My sixth News Tribune reader columnist essay is available here:
In late October of 2010, I spent a few hours in the garden taking plant photos. Lilacs, lettuce and apples were all falling apart, decaying and melting into the Northwest winter.
Around this time, I got the worst phone call of my life. Over the next ten months, my family faced a season of danger and darkness. One of our own was being stalked by a secret killer. (You can read more about it in the link below.)
(Close up of ornamental cherry tree leaf)
It’s two years later.
I realized today, perusing the digital files—I never edited or published any of these photos. One day I was wandering in a garden with a camera…the next month, it was blood tests, doctors appointments, radiation warnings and special diets.
Fall seems like an ugly season. So much is brown, gray or fading. Things are wet and moldy. Yet in reviewing this photo set, I see beauty everywhere.
I love to walk through the nearby woods and take photos. Sometimes it’s not the tall trees or blazing displays of leaf color that are most interesting. This patch of very ordinary weeds grew next to path and caught my eye with their sculptural forms.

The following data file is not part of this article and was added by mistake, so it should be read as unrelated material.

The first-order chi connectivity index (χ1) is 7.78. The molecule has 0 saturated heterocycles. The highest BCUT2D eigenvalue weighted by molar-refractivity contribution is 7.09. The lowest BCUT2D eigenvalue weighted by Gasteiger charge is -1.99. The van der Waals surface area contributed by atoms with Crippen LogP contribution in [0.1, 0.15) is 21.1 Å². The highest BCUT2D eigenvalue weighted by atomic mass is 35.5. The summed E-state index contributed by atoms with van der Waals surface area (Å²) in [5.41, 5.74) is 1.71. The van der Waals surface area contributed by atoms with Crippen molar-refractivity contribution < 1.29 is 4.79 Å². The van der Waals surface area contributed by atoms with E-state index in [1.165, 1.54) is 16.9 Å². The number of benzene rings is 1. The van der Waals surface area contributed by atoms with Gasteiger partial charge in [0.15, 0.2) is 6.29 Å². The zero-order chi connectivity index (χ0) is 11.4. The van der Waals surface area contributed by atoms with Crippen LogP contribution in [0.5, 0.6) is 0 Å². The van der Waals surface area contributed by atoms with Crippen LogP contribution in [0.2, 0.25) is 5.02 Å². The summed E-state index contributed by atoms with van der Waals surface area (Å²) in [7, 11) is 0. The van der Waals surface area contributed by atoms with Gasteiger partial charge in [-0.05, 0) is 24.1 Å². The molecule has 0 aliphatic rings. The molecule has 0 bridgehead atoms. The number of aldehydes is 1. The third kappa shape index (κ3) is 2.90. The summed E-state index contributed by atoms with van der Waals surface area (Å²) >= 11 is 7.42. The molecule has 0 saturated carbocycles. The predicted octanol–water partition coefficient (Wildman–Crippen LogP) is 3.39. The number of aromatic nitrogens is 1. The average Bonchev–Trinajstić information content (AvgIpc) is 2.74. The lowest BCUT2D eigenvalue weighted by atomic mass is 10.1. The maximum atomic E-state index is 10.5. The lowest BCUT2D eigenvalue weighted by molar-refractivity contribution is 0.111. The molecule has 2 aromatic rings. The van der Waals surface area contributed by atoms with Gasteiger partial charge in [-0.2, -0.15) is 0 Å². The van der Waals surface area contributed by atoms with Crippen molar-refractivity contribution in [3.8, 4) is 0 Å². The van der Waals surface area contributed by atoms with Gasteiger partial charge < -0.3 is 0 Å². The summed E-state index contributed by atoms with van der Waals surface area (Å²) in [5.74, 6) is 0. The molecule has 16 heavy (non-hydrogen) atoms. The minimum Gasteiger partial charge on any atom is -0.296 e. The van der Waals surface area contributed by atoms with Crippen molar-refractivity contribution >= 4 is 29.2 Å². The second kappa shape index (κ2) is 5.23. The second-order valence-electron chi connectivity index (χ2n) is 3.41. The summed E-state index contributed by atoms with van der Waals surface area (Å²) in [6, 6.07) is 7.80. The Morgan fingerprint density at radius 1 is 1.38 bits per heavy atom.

It’s election season, so perhaps that’s why I’m feeling protective about things that are small and easily-overlooked.
Vietnamese onions one of my neighbors gave me. They’re a lot like chives but slightly different in flavor.
(Photo taken May 25, 2012 © Maria Gudaitis)
I won a photo contest on Facebook on the theme of Spring! Though I did high school yearbook, and have captured baby photos for friends, charity fundraisers and tons of event photography…I’ve never won anything (that I can remember). Yay! $75 gift certificate to the fine Tacoma restaurant Maxwell’s. Thank you local cable company Rainier Connect for sponsoring the contest.
Technical info: 5:30 pm in May, aperture f4.0, shutter 1/200, ISO 200, focal length 135mm. Canon EOS RebelXT, lens EF 70-200 mm 1:4 L IS USM.
The thick grass facing the nearby plateau.
Nisqually Wildlife Refuge—It’s a beautiful nature reserve that’s part of the estuary of the Nisqually River. There are ducks, hawks, owls, herons, coyotes, geese and lots of other wildlife roaming around in this protected area.